When truth matters - Jo Carroll

Do writers grow from societies? Or do they shape them? Going right back to Chaucer, writers notice and comment on the lives of those around them. Shakespeare, between the lines, tells us much about social mores in Elizabethan England; Dickens shines a brutal light on Victorian poverty.

It is now no secret that politicians tell lies, nor that newspapers nitpick at truths until their stories have only a flimsy relationship with any objective experience. The stories that News Programmes choose to tell succeed in silencing opposing points of view. Clips that float around the internet rarely explore an on-the-one-hand ... on-the-other construct.

We write in challenging times. I've never known British society more divided. A friend told me of a sister she can no longer speak to as they disagree so strongly over Brexit. The UN lambastes the levels of poverty; the British Government simply denies the impact of austerity. Some forecasts for the impact of climate change are apocalyptic; yet the President of the US insists it's fake news.

Do we, as writers, have a responsibility here?

It is possibly more straightforward for those who write non-fiction. It is surely impossible to write about anything based on lived experience without taking account of the political or social context.

It is more complex for those writing fiction. It is reasonable for readers, especially in times like these, to want nothing but entertainment from their reading. And maybe writers, too, find joy in escaping from everyday realities by creating fictional worlds in which good and bad are clearly defined, and where the loved and loving (and the truthful) always win out in the end.

Here I can only speak for myself. I watch the news with increasing disquiet, yet cannot turn it off. I am repelled by the lies, and the fantasy solutions. I cannot bear the sexism, the racism, the homophobia, the ageism, the dismissal of the needs of those who are differently-abled.

Meanwhile, I'm trying to write a historical novel. Surely the current mayhem is irrelevant. And yet it's not. For what I find most depressing is how little has changed in the last hundred years or so. Those with money and power continue to ignore the needs and feelings of those without money and power. Poverty is relative: we rarely see children (in the UK at least) without shoes, but we know that some children go to school without breakfast. Where once the old and frail might pass away, now we shove them into corners and invest so little in their care it could be argued that we hope they will simply die from deprivation.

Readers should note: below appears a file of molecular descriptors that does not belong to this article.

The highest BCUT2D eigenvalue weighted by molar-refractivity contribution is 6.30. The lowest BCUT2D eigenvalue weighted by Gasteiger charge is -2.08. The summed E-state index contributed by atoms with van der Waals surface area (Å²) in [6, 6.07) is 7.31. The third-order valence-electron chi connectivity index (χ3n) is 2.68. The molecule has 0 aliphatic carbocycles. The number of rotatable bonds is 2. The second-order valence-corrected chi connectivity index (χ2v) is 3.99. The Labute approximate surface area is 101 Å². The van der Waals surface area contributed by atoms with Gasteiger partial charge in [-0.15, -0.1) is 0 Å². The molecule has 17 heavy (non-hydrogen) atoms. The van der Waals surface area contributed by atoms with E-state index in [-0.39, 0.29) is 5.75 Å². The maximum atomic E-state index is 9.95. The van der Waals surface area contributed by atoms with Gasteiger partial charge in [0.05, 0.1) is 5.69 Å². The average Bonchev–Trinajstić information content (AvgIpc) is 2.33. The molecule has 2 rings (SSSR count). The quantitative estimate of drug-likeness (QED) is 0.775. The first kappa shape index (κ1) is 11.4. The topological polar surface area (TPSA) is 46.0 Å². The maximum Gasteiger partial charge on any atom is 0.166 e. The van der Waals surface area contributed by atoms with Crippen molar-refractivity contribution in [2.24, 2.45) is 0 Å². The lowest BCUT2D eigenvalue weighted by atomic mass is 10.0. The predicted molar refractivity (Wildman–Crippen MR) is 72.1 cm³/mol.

All of which makes me angry, and helpless. Yet a conviction that nothing will change is not a good enough reason for a writer to ignore it. At the moment my historical novel is possibly overflowing with angry women - I know I might need to tone that down. But neither will I shrink from writing about how I understood life a hundred years ago to be. That may say more about me than it does about writing. So be it.

I'd love to hear from those who are able to park the whole political shenanigans and write in a lovely, entertaining bubble.

(My novel The Planter's Daughter tells the story of a woman who left Ireland during the famine in the  mid nineteenth century and ended her days in New Zealand. At its core is a true story.)


Bill Kirton said…
I'd love to be able to oblige, Jo (by claiming I'm immune to it all and can escape into a bubble), but I can only half do so. By that, I mean I'm crushed by the helplessness I feel in the face of the many lunacies that are being perpetrated/felt/imposed/whatever-the-correct-verb-is, and I can't dismiss them from my mind, and yet losing myself in some writing project or other does enable me to exist for a while in a dimension free of them. The trouble is they're still there when I emerge. We really are living in awful times.
Susan Price said…
God, yes. Is Johnson really going to be our representative to the world? It's so insane, words fail.
Umberto Tosi said…
I couldn't concur more! Having written my own share of historical fiction with commensurate research, I've found it so true that, as you write: "...what I find most depressing is how little has changed in the last hundred years or so. Those with money and power continue to ignore the needs and feelings of those without money and power. ..." You could just as well say five hundred years - or more, going all the way back through the history of civilization. Human greed and chicanery still thrive. Institutions, societies and mobs still seem all too willing to embrace brutal, horrible ideas and call them righteous. But opposition forms much more quickly in the information age! As you also point ou, "poverty is relative."Globally, humankind as a whole is better off than was the accepted standard in previous centuries. Conflicts remain horrible, but not as widespread - for now. Those are not satisfactory answers, of course. As you so well point out, our calling as writers is clear. We must speak out and give voice to our values in all the creative ways at our disposal - trying our best to make things better always, even if it's inch by inch.
JO said…
Thank you all - it’s a relief to know it’s not just me that is troubled by it all.

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